I was 4 when I came over. I don’t remember it, but my parents said I had a huge difficulty with all the “ghosts” (my word) everywhere - white people. I also said lots of things like, “Mama, Woh aurat nangi kyon hai?” Mom, why is that lady naked? And the food! I literally had to be chased down and forced to eat from age 4 to 11, as I hated the bland taste of most foods.

Obviously not real exciting, but cute. :slight_smile:

Would you believe it is legal in MA?

Going from a one-way to a one-way… :rolleyes:

You’d wonder why they need a traffic light there.

Ever since I moved back to the U.S. from Mexico it never ceases to amaze me how people insist on building every structure (well, not every structure but you know what I mean) less than 100 ft. high out of wood. No wonder everything gets knocked down in an earthquake or blasted away by a tornado or hurricane. Here in SoCal the most common natural disasters are wildfires and yet they always rebuild their houses out of what are pretty much giant matchsticks.
In Mexico almost no buidlings are built out of wood; cinder blocks, adobe bricks and regular red bricks ar the most common materials.

These stores are really interesting…great topic :slight_smile:

Can you guys, who haven’t done so already, tell us where you moved to America from?

I don’t keep up enough with Doper persona to recall where everyone was born :wink:

Coming back into the States after a year in Europe, the biggest “strange things” I encountered were crossing state lines without having to exchange all my currency to make a purchase and realizing that everyone still spoke trhe same language. (And since in my yout’ I travelled a lot, it took me nearly as long to get over those feelings after I returned as the time I had spent in Europe.)

I’d imagine it’s legal in many US states. A left on red was legal from a one way to a one way in Florida, where I lived until recently. Haven’t tried it in Georgia though …

Some very interesting replies. Like someone else mentioned, it would be good if people could mention where they came to the US from.

I, too, am a bit surprised at those who mentioned racism being worse in the US. I’ve seen much more blatant racism when travelling/living outside the US than in it. Admittedly, all my travel is limited to Europe and North America, so maybe it’s not as bad out of those places. I will say that we TALK a lot more about race in the US – truly the American obsession.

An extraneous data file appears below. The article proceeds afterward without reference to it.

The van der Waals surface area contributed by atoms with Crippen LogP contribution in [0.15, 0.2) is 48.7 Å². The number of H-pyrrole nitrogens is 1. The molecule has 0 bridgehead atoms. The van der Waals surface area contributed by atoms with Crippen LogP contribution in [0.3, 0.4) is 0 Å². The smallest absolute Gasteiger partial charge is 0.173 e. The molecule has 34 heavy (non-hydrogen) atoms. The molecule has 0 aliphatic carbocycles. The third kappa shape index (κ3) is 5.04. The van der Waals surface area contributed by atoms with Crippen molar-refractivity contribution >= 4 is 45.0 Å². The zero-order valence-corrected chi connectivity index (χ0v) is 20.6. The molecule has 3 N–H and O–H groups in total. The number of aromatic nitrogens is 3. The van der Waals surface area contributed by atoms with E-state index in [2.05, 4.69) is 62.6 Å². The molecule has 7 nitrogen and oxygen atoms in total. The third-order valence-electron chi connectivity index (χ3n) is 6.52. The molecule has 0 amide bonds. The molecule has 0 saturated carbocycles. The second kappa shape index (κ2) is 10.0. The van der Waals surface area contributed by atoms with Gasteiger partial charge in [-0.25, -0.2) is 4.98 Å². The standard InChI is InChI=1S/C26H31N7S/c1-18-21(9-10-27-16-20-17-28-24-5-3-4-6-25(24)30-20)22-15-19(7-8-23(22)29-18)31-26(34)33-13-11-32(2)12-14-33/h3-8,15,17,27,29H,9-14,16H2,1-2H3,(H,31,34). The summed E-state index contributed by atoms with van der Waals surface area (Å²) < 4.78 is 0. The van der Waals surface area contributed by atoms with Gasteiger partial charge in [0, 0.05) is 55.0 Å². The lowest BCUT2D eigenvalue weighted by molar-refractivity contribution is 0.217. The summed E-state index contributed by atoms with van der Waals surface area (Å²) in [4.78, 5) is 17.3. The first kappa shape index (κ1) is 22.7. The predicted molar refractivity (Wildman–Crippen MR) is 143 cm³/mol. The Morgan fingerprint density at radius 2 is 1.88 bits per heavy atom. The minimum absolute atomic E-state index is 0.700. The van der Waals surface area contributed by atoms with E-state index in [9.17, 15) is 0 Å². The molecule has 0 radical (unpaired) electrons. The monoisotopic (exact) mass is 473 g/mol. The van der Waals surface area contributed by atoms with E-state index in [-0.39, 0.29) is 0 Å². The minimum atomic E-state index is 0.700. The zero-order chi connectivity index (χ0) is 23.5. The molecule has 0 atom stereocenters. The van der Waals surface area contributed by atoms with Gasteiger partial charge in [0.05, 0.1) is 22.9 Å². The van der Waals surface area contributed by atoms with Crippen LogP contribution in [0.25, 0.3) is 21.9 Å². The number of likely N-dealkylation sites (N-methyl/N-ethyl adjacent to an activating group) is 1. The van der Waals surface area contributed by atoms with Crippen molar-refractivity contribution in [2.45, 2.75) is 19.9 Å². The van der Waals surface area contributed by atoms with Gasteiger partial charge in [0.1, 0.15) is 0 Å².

I’ve lived out of the US for a fairly large part of my life (Germany and the UK, mostly). Whenever I came back after being gone for a while, the “reverse culture shock” things that surprised me most were a) everything seemed a lot bigger and dirtier, b) the convenience of 24-hour shopping, c) the need to use a car for EVERYTHING.

This is the cool thing I learned from traveling. People seem to be people everywhere. When I went to Japan I was told about how different the culture would be. You know what? Maybe, but if you look you’ll see how alike it is too. They were just people. Kind, friendly people most of the time.

I’m a 'merkin. After 3 years oveseas in the military I returned to the US. I was really struck by two things:

1: The vastly greater selection of stuff in stores. 27 kinds of cereal? How can I ever decide? I’m used to seeing 5, tops.
2: The incessant inescapable muzak. This was back in the 80’s; it’s gotten worse now. Pay attention retailers: There’s nothing about music not to my taste which encourages me to buy stuff in your store.

Oh yes! The God People! At home, people just don’t talk about religion; our leaders don’t discuss their beliefs, I don’t know if my neighbours are Muslim or Hindu or Mormon or Anglican or whatever. Here, my neighbour proselytizes to my 11-year-old son! AGH!

And the accent. Funny story, sort of. My parents (from Southern Alberta, but both have lived all over Europe as well due to Dad’s military service - these aren’t bumpkins) were here for Christmas last year. As is our wont, Mom and I went shopping. When we didn’t find what we were looking for, I asked a salesperson. She thanked us and we went on our merry way. After we were at a sufficient distance that she couldn’t hear us, Mom asked me just what the heck the girl had said, because she didn’t catch a word of it. The salesgirl was a black girl from West Baltimore, where the ebonics + accent make it difficult for a newcomer to catch.

And also something I didn’t mention: the sheer number of PEOPLE. I lived most of my life in Alberta and the Northwest Territories; not real huge with the population density. There are crowds everywhere, and the traffic! There’s as much traffic at night here as there is in the day. Surprised the heck outta me. Often at home you could be out til 2:00 or 3:00 am, then drive home on deserted streets. Yes, even in Calgary and Edmonton. Not here!